An outline of the paper: Neglected clouds in T and Y dwarf atmospheres. by C. Morley et al.
As brown dwarfs slowly cool, a variety of species condense in their atmospheres forming clouds. The atmospheres of L dwarfs are dominated by a significant layer of iron and silicate clouds. When the brown dwarfs reach an effective temperature of about 1400 K, methane absorption features become visible in the near-infrared spectra and we enter the domain of the T dwarf. The presence of the methane absorption is thought to be due to the clouds sinking below the photosphere, allowing the flux to emerge from hotter atmospheric layers, making the brown dwarf much bluer in colour (figure below).
As the T-dwarfs continue to cool, optically thinner clouds made up of mainly Na2S and MnS are thought to emerge. These clouds have not been included in pervious atmosphere models and it is here that Morley et al. set out to examine the effect these clouds have on model T and Y dwarf atmospheres.
To do this Morley et al. calculate the total amount of condensate at each layer in the atmosphere by using a modified Ackerman & Marley (2001) cloud model by including Cr, MnS, Na2S, ZnS, and KCl (figure below). For the reader interested in cloud modelling it is worth mentioning the Helling at al. (2008) paper were five different cloud models were compared in an effort to make objective comparisons between cloud models easier. The Marley, Ackerman & Lodders model is mentioned in in section 2.2.3. Morley et al. generate a plethora of model grids spanning the full range of effective temperatures and surface gravities of T dwarfs and find that cloudy models match pervious observational data much better than the corresponding cloud-free models (last figure).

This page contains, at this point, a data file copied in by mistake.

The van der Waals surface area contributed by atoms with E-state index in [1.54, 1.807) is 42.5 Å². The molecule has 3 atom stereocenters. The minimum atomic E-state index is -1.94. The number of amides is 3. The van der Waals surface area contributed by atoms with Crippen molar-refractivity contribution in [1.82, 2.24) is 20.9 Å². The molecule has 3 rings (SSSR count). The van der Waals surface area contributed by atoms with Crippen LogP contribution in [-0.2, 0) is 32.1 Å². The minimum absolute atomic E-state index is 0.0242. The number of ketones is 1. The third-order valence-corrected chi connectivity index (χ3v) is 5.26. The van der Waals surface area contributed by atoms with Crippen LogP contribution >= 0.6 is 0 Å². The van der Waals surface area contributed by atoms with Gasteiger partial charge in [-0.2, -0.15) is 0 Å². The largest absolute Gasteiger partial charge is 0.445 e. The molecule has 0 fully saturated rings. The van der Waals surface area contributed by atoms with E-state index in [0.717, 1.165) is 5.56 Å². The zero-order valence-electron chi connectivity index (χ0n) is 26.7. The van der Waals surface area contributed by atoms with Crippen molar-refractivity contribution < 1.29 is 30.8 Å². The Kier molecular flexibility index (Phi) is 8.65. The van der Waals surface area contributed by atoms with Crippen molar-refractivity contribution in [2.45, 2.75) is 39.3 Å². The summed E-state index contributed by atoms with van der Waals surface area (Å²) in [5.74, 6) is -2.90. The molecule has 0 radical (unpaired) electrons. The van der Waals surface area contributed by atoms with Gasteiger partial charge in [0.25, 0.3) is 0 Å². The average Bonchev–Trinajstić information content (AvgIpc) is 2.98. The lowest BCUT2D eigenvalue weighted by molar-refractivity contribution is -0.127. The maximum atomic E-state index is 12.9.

It is the emergence of sulfide clouds at effective temperatures cooler than 900 K which are thought to change the observed spectra making the T dwarf appear redder.The authors do caution that they have not yet done any investigation into whether the sulfur clouds will have identifiable spectral features which can confirm the presence of sulfide clouds in the atmospheres of T dwarfs. Judging by the features in the sulfide indices of refraction, they estimate the features to be in the mid-infrared.
Feature Image: Morley et al. (2012)
Precipitating Condensation Clouds in Substellar Atmospheres by Ackerman & Marley 2001
A comparison of chemistry and dust cloud formation in ultracool dwarf model atmospheres by Helling et al. 2008